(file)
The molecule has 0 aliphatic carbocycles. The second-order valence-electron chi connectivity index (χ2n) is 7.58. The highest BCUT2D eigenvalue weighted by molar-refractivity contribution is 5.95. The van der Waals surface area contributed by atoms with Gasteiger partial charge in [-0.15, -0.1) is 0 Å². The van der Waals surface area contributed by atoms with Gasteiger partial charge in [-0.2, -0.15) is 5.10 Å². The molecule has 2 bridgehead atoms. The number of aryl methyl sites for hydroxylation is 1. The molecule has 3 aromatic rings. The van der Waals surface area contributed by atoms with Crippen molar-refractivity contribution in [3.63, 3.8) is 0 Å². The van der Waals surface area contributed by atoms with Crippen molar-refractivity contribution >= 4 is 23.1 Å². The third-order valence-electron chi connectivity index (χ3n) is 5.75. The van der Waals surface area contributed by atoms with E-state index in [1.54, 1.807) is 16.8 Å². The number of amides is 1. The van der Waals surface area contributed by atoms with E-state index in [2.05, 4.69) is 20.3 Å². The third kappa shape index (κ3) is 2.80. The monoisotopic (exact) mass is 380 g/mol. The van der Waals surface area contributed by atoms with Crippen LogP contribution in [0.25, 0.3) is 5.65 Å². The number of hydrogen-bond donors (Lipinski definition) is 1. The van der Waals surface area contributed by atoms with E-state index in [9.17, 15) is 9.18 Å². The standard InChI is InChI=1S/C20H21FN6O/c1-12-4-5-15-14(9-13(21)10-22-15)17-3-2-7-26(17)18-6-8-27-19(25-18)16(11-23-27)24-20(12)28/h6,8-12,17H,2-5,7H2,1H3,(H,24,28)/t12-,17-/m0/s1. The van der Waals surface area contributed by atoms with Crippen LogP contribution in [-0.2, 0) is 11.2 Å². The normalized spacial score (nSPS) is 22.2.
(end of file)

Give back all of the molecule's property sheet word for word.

The molecule has 0 aliphatic carbocycles. The second-order valence-electron chi connectivity index (χ2n) is 7.58. The highest BCUT2D eigenvalue weighted by molar-refractivity contribution is 5.95. The van der Waals surface area contributed by atoms with Gasteiger partial charge in [-0.15, -0.1) is 0 Å². The van der Waals surface area contributed by atoms with Gasteiger partial charge in [-0.2, -0.15) is 5.10 Å². The molecule has 2 bridgehead atoms. The number of aryl methyl sites for hydroxylation is 1. The molecule has 3 aromatic rings. The van der Waals surface area contributed by atoms with Crippen molar-refractivity contribution in [3.63, 3.8) is 0 Å². The van der Waals surface area contributed by atoms with Crippen molar-refractivity contribution >= 4 is 23.1 Å². The third-order valence-electron chi connectivity index (χ3n) is 5.75. The van der Waals surface area contributed by atoms with E-state index in [1.54, 1.807) is 16.8 Å². The number of amides is 1. The van der Waals surface area contributed by atoms with E-state index in [2.05, 4.69) is 20.3 Å². The third kappa shape index (κ3) is 2.80. The monoisotopic (exact) mass is 380 g/mol. The van der Waals surface area contributed by atoms with Crippen LogP contribution in [0.25, 0.3) is 5.65 Å². The number of hydrogen-bond donors (Lipinski definition) is 1. The van der Waals surface area contributed by atoms with E-state index in [9.17, 15) is 9.18 Å². The standard InChI is InChI=1S/C20H21FN6O/c1-12-4-5-15-14(9-13(21)10-22-15)17-3-2-7-26(17)18-6-8-27-19(25-18)16(11-23-27)24-20(12)28/h6,8-12,17H,2-5,7H2,1H3,(H,24,28)/t12-,17-/m0/s1. The van der Waals surface area contributed by atoms with Crippen LogP contribution in [-0.2, 0) is 11.2 Å². The normalized spacial score (nSPS) is 22.2.